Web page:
Your Guide to Painting Tools

The best way to ensure success when painting is to use the right tools. They will save you time and effort and reduce frustration. Select the tools that feel right in your hand and purchase the best quality you can afford; they will see you through years of successful painting projects.

Putty Knife

A flexible-blade putty knife is useful for filling nail holes or open joints in molding and frames with wood putty or spackling compound.


Use this rigid blade to apply and smooth wall compound on a large area or to re-tape wallboard joints. It also can be used to remove old paint and wallpaper.

Sanding Block and Sandpaper

Keep these on hand for smoothing repaired walls and increasing tooth for the application of a new paint finish.

Drop Cloth

Made of canvas or plastic, a drop cloth protects floors and furnishings from paint drips and splatters.

Painter's Tape

Formulated for easy removal, blue painter's tape protects windows and trims. Use brown tape to protect a larger area.

Stir Sticks

Grab free sticks when you buy paint. Stir paint thoroughly before you start painting and stir frequently while painting to keep the color evenly mixed.

Picking the Right Paintbrush

Along with quality paint, the right paintbrush is crucial to accomplishing a perfect paint job. For oil-base paint, China bristle paintbrushes are a wise choice because they leave few paint marks. However, bristles may break on rough surfaces. For acrylics and high-quality latex paint, nylon paintbrushes are best. Nylon-polyester blends and 100-percent-polyester brushes work with any paint. Expect to spend at least $9 for a quality 3-inch paintbrush.

Artist's Brushes

These small brushes are perfect for detail work and freehand designs on small furnishings and accent pieces.

3-Inch Brush

Good for outlining walls and ceilings and for painting large areas, this brush is a workhorse. One with a bare wood handle provides the best grip. While painting, hold the brush between your thumb and fingers in a relaxed grip.

Angled Brush

This is the best tool for painting door and window frames, moldings, and other areas where you need more control and precision. Hold this brush like a pencil.

Household Brush

This brush is ideal for painting small areas, furnishings, or accent pieces.

Foam Brush

Disposable foam brushes come in several sizes for smaller paint and crafts projects.

Paint Pad

Made of foam or nylon, pads are ideal for painting a clean line, particularly in hard-to-reach spaces and corners where rollers won't fit.

Extension Handle

Use an extension handle to expand the reach of your paint roller, making it easier to paint high walls and ceilings.

Roller 101

Using a roller is the easiest way to apply paint to broad surfaces quickly. Rollers are easily customizable based on your type of project. For a large paint project, try buying a roller that holds paint in the handle and releases it with a trigger. The project will go a lot faster if you cut down the number of times the roller needs to be reloaded.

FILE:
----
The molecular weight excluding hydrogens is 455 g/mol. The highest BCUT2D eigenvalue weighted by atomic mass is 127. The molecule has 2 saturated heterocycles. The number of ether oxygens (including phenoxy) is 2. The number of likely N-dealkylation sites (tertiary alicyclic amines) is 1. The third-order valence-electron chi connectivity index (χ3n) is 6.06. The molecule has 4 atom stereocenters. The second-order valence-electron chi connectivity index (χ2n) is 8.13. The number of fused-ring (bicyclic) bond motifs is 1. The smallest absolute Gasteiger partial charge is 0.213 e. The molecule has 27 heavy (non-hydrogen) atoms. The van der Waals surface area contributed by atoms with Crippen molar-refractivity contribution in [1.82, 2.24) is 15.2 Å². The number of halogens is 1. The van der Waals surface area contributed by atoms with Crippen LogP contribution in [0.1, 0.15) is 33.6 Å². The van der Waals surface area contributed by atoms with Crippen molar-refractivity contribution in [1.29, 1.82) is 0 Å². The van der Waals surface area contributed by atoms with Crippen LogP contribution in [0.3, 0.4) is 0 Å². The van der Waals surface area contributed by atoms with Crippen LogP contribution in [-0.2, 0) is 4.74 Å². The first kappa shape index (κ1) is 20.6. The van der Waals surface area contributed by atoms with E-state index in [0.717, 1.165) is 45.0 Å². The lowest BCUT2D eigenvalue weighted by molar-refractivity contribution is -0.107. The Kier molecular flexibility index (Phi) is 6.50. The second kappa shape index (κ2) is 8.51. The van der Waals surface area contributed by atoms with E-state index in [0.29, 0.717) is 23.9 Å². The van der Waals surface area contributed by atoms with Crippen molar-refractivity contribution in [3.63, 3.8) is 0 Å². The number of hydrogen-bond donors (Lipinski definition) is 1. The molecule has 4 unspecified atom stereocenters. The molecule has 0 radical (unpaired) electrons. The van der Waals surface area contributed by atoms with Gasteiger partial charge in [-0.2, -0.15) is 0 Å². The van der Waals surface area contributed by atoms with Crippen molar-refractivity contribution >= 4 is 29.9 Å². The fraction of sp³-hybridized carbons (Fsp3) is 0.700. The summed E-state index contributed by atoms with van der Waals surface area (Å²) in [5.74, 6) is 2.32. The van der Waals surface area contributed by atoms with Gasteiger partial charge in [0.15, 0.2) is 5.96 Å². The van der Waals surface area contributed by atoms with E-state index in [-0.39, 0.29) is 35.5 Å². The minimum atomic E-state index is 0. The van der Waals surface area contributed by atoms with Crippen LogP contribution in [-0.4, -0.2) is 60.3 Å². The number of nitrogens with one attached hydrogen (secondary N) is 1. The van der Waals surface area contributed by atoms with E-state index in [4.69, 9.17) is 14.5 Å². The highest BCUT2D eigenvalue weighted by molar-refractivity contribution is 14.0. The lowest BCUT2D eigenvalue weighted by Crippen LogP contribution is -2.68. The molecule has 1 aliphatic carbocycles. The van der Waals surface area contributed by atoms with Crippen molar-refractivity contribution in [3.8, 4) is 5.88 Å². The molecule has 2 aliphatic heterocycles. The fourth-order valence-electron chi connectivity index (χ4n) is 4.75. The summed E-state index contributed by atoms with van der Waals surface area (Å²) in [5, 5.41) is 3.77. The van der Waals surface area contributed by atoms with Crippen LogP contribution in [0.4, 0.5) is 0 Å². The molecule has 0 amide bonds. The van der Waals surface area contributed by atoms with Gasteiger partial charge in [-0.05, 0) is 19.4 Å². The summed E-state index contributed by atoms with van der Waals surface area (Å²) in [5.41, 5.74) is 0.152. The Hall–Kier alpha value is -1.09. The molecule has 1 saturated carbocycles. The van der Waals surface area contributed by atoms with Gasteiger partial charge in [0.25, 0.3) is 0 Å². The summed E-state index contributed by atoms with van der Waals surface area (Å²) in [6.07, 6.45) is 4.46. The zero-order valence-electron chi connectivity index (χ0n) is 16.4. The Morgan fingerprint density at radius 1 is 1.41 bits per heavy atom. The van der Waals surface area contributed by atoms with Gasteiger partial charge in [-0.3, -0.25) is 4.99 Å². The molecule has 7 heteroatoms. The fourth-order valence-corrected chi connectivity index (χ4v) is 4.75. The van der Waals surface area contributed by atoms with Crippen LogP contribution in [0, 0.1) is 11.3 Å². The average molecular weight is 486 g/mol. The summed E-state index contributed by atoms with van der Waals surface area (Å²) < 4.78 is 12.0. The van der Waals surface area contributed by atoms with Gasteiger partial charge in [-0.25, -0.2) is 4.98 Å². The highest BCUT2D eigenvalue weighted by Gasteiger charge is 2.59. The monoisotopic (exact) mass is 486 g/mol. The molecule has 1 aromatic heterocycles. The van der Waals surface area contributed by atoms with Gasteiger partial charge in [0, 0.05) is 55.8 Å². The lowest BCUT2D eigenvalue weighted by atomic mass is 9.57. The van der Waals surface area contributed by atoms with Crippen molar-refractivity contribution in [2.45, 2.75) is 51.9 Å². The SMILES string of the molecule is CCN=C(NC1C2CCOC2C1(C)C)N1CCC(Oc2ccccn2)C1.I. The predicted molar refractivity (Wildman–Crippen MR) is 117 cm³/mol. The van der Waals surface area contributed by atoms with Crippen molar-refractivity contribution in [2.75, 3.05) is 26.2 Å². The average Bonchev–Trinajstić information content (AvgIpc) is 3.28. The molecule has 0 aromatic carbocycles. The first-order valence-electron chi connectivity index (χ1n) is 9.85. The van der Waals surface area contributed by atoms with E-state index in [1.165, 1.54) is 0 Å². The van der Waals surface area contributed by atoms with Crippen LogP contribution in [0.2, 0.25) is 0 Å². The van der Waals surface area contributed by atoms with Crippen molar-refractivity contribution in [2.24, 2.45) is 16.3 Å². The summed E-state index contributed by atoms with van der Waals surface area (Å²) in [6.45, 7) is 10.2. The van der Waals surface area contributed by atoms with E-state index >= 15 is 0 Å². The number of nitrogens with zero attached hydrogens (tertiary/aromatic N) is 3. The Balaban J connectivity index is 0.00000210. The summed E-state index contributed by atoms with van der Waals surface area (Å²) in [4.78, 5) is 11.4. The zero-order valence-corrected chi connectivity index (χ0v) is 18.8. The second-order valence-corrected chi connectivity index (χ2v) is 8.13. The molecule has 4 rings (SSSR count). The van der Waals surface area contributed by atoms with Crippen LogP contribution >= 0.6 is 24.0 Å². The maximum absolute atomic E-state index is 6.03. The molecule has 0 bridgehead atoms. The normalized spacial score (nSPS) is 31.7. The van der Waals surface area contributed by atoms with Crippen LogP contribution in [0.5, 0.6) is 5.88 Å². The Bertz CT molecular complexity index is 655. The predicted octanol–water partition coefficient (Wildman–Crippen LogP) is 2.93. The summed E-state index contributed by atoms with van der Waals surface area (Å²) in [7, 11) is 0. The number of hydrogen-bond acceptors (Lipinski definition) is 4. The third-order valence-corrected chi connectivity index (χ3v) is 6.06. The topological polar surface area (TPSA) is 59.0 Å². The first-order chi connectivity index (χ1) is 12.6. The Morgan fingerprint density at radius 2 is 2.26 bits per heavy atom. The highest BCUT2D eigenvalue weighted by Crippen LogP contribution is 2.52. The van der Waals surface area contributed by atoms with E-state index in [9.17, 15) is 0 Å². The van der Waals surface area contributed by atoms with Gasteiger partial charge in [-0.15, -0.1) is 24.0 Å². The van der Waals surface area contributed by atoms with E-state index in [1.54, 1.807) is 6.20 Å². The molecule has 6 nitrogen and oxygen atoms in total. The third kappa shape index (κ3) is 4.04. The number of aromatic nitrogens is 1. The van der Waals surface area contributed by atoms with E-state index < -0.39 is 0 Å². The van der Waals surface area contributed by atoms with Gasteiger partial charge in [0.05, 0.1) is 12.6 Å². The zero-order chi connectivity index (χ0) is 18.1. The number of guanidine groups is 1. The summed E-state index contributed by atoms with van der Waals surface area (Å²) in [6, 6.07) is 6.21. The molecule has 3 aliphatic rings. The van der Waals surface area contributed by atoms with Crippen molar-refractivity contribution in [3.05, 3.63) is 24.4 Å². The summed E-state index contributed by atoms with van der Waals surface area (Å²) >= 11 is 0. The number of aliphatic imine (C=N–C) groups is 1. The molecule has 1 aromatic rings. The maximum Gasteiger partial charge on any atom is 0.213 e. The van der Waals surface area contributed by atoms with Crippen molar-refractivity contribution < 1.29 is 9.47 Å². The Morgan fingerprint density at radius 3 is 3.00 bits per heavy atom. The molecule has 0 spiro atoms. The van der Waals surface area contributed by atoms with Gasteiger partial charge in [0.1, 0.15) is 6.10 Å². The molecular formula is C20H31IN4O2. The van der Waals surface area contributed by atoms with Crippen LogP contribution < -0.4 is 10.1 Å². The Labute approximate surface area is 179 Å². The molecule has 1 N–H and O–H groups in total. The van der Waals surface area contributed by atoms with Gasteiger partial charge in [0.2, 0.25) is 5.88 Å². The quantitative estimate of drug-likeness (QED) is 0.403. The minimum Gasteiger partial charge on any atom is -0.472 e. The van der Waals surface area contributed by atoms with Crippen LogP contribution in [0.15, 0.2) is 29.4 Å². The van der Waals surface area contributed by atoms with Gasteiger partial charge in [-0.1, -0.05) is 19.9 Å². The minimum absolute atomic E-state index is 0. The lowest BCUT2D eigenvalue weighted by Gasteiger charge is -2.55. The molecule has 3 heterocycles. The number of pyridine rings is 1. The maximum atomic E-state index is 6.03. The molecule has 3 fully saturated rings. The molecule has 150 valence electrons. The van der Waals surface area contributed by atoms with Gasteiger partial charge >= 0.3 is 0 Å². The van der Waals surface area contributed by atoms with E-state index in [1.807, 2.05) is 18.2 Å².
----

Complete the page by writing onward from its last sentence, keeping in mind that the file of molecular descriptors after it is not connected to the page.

A roller will spread about three times as much paint as a brush in the same amount of time.

Mini Roller

Mini rollers apply paint as evenly as large rollers and make it easy to paint small areas. They are ideal for getting into tight corners.

Roller Covers

Use a polyester cover to apply latex paints and lamb's wool for oil-base paints. Covers come in various naps. For rough or textured surfaces, get a roller with a 3/8-inch or thicker nap; for smooth surfaces, use a roller with a nap of 1/4 to 3/8 inch.

Roller Tray

The tray holds paint that will be applied with a roller. Look for sturdy construction with a deep well. Also pick up disposable liners to make cleanup easier.

Trim Guide

Try this tool when painting trim edges against walls. It also protects carpet when painting baseboards.

Glass/Tile Paint

Formulated for use on hard, slick surfaces, this paint offers one-coat coverage. If you're using the paint on dishes, they can be washed safely on the top rack of a dishwasher.

Fabrics Paint

Infused with a textile medium, these paints will withstand laundering. Test the paint on a fabric scrap before painting.

Spray Paint

Available for many applications, spray paints come in a variety of finishes.

Trim Paint

This hard, durable enamel finish stands up to constant contact and frequent cleaning.

Interior Paint

Latex paints are the best all-around paint for interiors. Low-odor, fast-drying latex has a water base and is easy to clean up.


Primers penetrate unpainted surfaces, create a uniform skin for your paint, and also can inhibit stains. Tint your primer if you are painting a dark color over light or light over dark.

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